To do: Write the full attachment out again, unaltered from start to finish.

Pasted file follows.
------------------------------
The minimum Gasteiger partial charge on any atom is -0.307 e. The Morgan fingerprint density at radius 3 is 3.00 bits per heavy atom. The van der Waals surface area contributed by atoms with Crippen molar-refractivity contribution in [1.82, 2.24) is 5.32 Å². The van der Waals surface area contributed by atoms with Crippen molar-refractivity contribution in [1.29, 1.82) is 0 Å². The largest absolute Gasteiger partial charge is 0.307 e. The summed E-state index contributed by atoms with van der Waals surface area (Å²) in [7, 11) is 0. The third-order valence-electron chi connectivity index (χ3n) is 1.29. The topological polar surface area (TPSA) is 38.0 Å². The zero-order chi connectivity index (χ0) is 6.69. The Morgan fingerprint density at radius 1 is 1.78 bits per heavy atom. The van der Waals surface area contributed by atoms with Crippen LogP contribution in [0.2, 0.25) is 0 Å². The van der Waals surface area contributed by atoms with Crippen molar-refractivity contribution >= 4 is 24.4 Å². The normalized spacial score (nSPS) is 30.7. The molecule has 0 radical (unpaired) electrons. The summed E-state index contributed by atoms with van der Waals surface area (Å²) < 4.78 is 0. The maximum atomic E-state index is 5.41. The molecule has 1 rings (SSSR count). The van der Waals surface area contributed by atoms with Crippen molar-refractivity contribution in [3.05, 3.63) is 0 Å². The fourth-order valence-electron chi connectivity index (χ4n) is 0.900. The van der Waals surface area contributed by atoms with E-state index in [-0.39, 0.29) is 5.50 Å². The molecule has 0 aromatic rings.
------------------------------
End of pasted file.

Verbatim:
The minimum Gasteiger partial charge on any atom is -0.307 e. The Morgan fingerprint density at radius 3 is 3.00 bits per heavy atom. The van der Waals surface area contributed by atoms with Crippen molar-refractivity contribution in [1.82, 2.24) is 5.32 Å². The van der Waals surface area contributed by atoms with Crippen molar-refractivity contribution in [1.29, 1.82) is 0 Å². The largest absolute Gasteiger partial charge is 0.307 e. The summed E-state index contributed by atoms with van der Waals surface area (Å²) in [7, 11) is 0. The third-order valence-electron chi connectivity index (χ3n) is 1.29. The topological polar surface area (TPSA) is 38.0 Å². The zero-order chi connectivity index (χ0) is 6.69. The Morgan fingerprint density at radius 1 is 1.78 bits per heavy atom. The van der Waals surface area contributed by atoms with Crippen LogP contribution in [0.2, 0.25) is 0 Å². The van der Waals surface area contributed by atoms with Crippen molar-refractivity contribution >= 4 is 24.4 Å². The normalized spacial score (nSPS) is 30.7. The molecule has 0 radical (unpaired) electrons. The summed E-state index contributed by atoms with van der Waals surface area (Å²) < 4.78 is 0. The maximum atomic E-state index is 5.41. The molecule has 1 rings (SSSR count). The van der Waals surface area contributed by atoms with Crippen molar-refractivity contribution in [3.05, 3.63) is 0 Å². The fourth-order valence-electron chi connectivity index (χ4n) is 0.900. The van der Waals surface area contributed by atoms with E-state index in [-0.39, 0.29) is 5.50 Å². The molecule has 0 aromatic rings.